not submitting to the American Sociological Review (ASR), here. I’m just writing a blog. However, I couldn’t put aside the idea that I might be wrong, which I believe a central component to the sociological imagination. So I did a quick check and found Vandello and Cohen’s (VC) paper on Collectivism and Individualism at the state level. Perfect. Yes, I had to invert their measure, but their index would work for what I was examining. When I tried to correlate their measure of collectivism against individualism, however, it turned out that there was no meaningful correlation. Liberal states like Vermont scored the same as Oklahoma on the VCs suggested index. Clearly there was a problem right from the start. Perhaps individualism means something different in Vermont than in Oklahoma, or Oklahoma isn’t as individualistic as is believed, or Vermont is not as liberal. Something wasn’t added up.

So I decided to hedge. I figured I could combine the index for conservatism and the index for collectivism by putting the latter in the denominator. The higher conservative levels divided by the higher collectivism index should get me an approximate measure of conservative individualism. Again, not suitable foconservative ind gun violencer ASR, I admit, but it will do for a preliminary analysis. It turned out that conservatism and conservative/individualism had similar correlations to gun ownership (r2=.35 and .33 respectively). However, whereas conservatism had a very weak positive association with gun homicide (r2=.11), conservative/individualism had virtually no correlation at all (r2=.01). Well, that pretty much settles that. No matter how I tried to test the numbers, I simply could not get the results to work.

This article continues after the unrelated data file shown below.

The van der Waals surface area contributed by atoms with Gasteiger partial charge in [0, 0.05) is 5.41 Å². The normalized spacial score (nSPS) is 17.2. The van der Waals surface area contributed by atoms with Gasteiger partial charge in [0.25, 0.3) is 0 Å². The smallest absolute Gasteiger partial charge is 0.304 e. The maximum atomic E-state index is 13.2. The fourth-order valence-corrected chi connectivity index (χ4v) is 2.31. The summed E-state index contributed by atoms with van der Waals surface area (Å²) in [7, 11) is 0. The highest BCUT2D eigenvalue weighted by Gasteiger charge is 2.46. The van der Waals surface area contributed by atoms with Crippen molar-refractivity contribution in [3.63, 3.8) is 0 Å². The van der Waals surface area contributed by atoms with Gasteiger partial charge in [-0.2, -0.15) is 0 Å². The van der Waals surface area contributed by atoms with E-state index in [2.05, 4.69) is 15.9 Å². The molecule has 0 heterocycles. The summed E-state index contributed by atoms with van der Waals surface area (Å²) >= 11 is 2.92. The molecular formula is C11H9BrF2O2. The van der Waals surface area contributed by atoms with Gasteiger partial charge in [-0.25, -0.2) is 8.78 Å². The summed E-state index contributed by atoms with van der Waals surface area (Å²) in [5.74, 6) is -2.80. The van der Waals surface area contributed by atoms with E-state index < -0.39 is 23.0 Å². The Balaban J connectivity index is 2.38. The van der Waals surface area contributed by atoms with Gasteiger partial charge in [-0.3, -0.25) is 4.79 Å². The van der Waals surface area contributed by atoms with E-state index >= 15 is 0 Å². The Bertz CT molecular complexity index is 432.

On the other hand, I did get one result that was intriguing. Clearly, my hypothesis that Individualism and what I denoted as conservative/individualism has absolutely nothing to do with gun homicide, or even homicide in general. However, it turned out that collectivism as measured by VC was positively correlated to gun homicide and homicides in general (r2=.21 and .23 respectively). Not particularly strong, but I didn’t do a regression. I was only looking for correlations for the sake of argument. Based on my speculation, I should have been able to hypothesize that collectivism would have been negatively correlated. Such was not the case. Not only did I prove the null hypothesis, but, according to my speculation, I actually contradicted my assumption.

Look, I really think the individualism hypothesis was a really good one. However, it turns out to be wrong. Granted, this was a preliminary analysis. There may be different, more valid measures of collectivism/individualism than that offered by VC. I might be able to run different variations of the data. Based on what I now know, I see no reason to pursue this line of analysis. Granted, there are some interesting outcomes that offer insights outside of the gun debate, such as the role of individualism/collectivism in our political ideologies of conservativsm/liberalism is, apparently, more complex than previously assumed.

When it comes to gun violence as measured by looking at gun homicides, however, there’s nothing to suggest that my hypothesis was correct, even using the admittedly sketchy variables that I selected. It is, therefore, incumbent upon me to let that hypothesis go. It is the difference between science and belief. Too often in the political discourse do we see what Paul Krugman refers to as Zombie ideas, concepts that have been soundly killed by the evidence, yet keep coming back. Pundits put out an idea with no basis in fact. If the idea sounds good (like my individualism hypothesis) it’s embraced and accepted as fact. It may even become a central belief, like the welfare queen. When the facts contradict, refute and disprove the validity of the idea, the facts are often rejected in favor of a good sounding idea.